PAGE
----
India enacted a new ten-percent import tax on a number of crucial smartphone components, with New Delhi officially confirming the previously reported move earlier this month. The tariff is specifically targeting populated circuit boards equipped with hardware such as modems, processors, and RAM chips, all of which are key handset parts. The regulatory decision is an extension of the Make in India initiative, a Swadeshi movement introduced in late September of 2014 with the goal of making the South Asian country less reliant on imports and strengthening its economy across a broad range of industries, consumer electronics included.
The domestic strategy saw a wide variety of original equipment manufacturers such as Xiaomi and Samsung move their production operations to India, though high-end devices are still largely imported into the country, with the increased costs of doing so being passed on to consumers. As a result, a number of Android flagships and Apple's iPhones became more expensive for Indian consumers in recent years, with that trend being likely to continue going forward as New Delhi continues introducing new tariffs meant to discourage imports and compel OEMs to manufacture their products domestically. While India is the world's only major smartphone market that's still experiencing massive growth on an annual basis even as global handset shipments are now in decline for the first time ever, ultra-premium devices only account for a small portion of its overall sales and hence aren't worth producing domestically despite continuously rising import taxes.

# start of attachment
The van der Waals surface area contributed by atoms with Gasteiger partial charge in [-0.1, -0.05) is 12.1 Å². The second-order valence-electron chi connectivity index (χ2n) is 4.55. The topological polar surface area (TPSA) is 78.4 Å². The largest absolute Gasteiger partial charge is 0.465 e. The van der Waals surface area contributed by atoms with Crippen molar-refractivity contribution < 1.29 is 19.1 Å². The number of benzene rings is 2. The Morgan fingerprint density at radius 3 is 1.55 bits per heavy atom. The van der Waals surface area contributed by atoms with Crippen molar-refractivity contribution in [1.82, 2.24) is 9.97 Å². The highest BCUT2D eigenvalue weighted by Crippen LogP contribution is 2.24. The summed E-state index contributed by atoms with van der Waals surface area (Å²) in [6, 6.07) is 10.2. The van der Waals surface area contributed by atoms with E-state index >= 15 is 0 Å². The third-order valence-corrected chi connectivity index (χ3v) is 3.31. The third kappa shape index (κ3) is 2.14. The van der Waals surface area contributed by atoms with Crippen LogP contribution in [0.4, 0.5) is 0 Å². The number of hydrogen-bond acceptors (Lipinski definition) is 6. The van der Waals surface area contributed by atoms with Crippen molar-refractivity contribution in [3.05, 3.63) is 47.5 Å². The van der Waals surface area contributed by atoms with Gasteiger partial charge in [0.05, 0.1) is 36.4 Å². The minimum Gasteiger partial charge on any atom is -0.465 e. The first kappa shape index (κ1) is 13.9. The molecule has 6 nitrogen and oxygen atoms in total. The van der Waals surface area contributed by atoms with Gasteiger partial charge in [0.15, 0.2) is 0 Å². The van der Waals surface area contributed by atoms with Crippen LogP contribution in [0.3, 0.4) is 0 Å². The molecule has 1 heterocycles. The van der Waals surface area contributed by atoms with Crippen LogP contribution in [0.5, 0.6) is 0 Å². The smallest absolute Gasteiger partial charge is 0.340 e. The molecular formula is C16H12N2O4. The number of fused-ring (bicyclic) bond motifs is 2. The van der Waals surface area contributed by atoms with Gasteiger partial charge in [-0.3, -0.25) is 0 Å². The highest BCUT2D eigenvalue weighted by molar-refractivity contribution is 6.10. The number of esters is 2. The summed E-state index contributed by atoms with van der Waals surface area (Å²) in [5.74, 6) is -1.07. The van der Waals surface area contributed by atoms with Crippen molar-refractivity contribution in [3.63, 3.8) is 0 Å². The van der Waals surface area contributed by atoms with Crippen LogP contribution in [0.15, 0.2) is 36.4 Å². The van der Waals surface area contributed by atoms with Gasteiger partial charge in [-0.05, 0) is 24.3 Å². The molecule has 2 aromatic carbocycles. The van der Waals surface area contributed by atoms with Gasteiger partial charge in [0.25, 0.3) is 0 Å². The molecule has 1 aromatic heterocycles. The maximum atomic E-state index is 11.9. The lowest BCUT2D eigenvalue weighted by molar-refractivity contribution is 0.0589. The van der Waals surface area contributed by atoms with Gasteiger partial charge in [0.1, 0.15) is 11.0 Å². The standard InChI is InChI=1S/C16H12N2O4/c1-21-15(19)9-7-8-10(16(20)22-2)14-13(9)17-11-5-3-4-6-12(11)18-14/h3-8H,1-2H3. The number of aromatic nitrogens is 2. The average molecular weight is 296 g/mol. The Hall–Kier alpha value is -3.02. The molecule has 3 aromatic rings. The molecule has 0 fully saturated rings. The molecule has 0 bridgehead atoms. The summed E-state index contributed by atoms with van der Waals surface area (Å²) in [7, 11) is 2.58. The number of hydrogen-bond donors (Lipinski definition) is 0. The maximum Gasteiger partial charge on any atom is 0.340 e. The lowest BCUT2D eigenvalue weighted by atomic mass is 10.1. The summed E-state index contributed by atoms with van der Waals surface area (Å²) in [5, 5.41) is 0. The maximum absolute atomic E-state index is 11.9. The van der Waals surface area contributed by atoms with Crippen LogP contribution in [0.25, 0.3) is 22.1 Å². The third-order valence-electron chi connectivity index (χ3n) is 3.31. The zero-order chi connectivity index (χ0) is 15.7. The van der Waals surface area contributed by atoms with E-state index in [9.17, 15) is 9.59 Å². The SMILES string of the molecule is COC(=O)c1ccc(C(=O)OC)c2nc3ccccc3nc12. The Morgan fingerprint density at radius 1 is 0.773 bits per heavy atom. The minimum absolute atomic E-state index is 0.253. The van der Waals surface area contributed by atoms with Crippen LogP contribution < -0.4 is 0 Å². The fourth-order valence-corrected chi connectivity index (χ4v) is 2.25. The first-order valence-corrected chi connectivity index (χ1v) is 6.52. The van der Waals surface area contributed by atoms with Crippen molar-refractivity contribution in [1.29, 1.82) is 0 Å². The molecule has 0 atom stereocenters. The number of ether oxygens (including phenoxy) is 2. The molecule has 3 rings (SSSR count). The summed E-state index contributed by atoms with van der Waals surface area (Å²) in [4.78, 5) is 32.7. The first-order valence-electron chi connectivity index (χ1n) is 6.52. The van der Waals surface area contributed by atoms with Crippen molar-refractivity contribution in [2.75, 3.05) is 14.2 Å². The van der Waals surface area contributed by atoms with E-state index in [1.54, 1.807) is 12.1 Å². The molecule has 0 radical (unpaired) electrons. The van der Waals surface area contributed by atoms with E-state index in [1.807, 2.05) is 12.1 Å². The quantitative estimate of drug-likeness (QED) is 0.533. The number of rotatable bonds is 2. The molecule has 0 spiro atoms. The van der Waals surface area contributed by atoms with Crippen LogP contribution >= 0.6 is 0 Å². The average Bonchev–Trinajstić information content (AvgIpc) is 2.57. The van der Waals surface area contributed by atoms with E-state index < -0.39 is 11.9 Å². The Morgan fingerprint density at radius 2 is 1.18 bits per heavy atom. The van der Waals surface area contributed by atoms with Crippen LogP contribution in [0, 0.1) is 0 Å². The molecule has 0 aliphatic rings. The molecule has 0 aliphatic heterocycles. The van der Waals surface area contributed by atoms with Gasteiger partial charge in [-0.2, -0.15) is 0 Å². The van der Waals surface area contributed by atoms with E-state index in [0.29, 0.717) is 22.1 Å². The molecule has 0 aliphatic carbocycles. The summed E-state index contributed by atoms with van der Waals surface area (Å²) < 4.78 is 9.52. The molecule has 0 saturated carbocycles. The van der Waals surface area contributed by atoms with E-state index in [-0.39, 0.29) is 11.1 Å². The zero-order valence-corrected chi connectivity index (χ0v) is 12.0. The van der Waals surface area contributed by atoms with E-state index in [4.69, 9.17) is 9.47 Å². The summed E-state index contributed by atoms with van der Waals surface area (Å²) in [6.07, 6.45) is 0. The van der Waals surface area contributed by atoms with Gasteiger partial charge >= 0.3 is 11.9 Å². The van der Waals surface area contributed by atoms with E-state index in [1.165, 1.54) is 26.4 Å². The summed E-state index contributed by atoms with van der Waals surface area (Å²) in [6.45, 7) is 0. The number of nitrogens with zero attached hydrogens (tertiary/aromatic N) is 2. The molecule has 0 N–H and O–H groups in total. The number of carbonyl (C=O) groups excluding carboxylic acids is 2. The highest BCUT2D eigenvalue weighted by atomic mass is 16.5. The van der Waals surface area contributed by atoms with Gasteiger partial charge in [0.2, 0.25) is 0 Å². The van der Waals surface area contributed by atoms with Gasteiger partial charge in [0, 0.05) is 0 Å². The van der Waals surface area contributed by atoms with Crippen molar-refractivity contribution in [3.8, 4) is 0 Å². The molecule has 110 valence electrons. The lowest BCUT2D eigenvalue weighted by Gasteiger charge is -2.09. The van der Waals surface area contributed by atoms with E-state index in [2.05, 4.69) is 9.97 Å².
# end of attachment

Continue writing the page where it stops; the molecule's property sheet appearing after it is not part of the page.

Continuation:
India already raised customs duty on smartphones this year, having increased it from 15- to 20-percent in February. Some OEMs previously circumvented the country's regulations by importing smartphone components and only running assembly operations in India, with the newly announced taxes being meant to crack down on such practices. Ultimately, phone makers looking to stay competitive in the entry-level and mid-range segment of India's smartphone market will likely have to establish entirely independent production operations in the country, most industry watchers agree.